Part of the reason why Queen are widely regarded as the ultimate live act is the indisputable fact they had one of the greatest front men in the history of rock and roll. Accordingly, in a two-part “Queen: The Greatest Live” special, the series delves back into the archive to get some fascinating insights from Freddie Mercury.
Faced with the force-ten showmanship of Freddie Mercury, resistance was futile. Not for nothing did he scale Classic Rock Magazine’s 2004 poll of the greatest frontmen of all time, and as he explains in this week’s archive interview – which you can view in full below – thrilling a stadium crowd took more than a facsimile of the studio material.
As we have heard in previous episodes of “The Greatest Live,” Queen’s passion for putting on an entertaining show was paramount from the very start. And as Freddie confirms, the visual side of their performance has always been essential.
“People want to be entertained. How boring if we reproduce note-for-note what was on the album,” he says in the interview. “People might as well just sit at home and listen to the album. It’s a show. It’s entertainment, and our songs take on a different meaning when we do a stage show.”
He adds “Visual theatrics have always been there from any kind of theatre entertainment. All the greatest acts have used it, in one way or other, like Jimi Hendrix or The Rolling Stones. It has to be there. It’s a form of entertainment. It’s like, you do your music and then entertainment plus. And I, sort of personally, you know, I just like doing that anyway. I’d hate to go on stage and just sit and sing my songs. I have to move. It depends on each song. If there’s an aggression in some song I have to show it.”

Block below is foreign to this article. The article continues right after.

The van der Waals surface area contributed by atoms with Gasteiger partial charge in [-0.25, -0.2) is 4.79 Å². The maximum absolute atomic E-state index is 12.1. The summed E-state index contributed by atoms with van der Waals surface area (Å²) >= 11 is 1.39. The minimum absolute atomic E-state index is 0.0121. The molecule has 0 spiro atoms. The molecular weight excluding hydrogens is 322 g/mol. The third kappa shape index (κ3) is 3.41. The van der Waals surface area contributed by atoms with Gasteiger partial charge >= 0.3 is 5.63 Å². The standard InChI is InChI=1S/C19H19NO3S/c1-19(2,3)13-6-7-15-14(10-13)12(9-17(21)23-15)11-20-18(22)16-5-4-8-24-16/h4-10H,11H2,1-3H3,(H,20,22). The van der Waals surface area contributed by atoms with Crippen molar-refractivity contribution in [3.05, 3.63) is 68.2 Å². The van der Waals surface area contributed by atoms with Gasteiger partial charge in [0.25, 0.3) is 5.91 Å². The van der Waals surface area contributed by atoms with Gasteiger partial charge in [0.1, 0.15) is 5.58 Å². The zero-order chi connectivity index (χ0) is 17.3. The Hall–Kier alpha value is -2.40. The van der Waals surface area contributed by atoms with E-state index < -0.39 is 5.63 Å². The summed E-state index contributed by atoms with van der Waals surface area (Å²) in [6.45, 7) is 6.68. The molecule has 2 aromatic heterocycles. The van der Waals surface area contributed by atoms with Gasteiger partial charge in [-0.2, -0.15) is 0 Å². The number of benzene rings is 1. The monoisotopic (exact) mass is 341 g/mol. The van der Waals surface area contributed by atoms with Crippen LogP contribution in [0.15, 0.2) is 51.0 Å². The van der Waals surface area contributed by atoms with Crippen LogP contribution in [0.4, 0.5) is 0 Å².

Right from the start, Freddie pushed the visual theatrics further than any rock ‘n’ roll singer before him. As he reflects, during Queen’s ascent in the early-’70s, you might find him dressed as a harlequin, fluttering amongst the dry ice in a Zandra Rhodes-designed batwing tunic or even pirouetting onto the stage as a ballerina.
He says “At that time, to introduce a certain kind of balletic look into rock ‘n’ roll was sort of outrageous. And I thought, you know, what’s a real funky rock ‘n’ roll audience going to say to this prancing ballerina coming on? I thought, Fine, I’ll sing my rock ‘n’ roll songs with a tutu on – I don’t care.”
As the scale of Queen’s live shows grew through the 70s and into the 80s, the need to innovate and evolve became even more important. Similarly, Freddie Mercury also felt it was vital to pay attention to every last detail.
“We’re learning a lot after every show, and I personally do a lot of research after every show to find out what’s going right, especially like the lights, they’re very sophisticated lights and they can do so much more,” he concludes. “I think every day I learn something, you know, ask the lighting man to do something new.”
“We’re interjecting the show with new songs. So, every time we do a new song, we have to have a new light thing. The light cues can be different, you know, forever. I mean, you can have a new show every day if you wanted to.”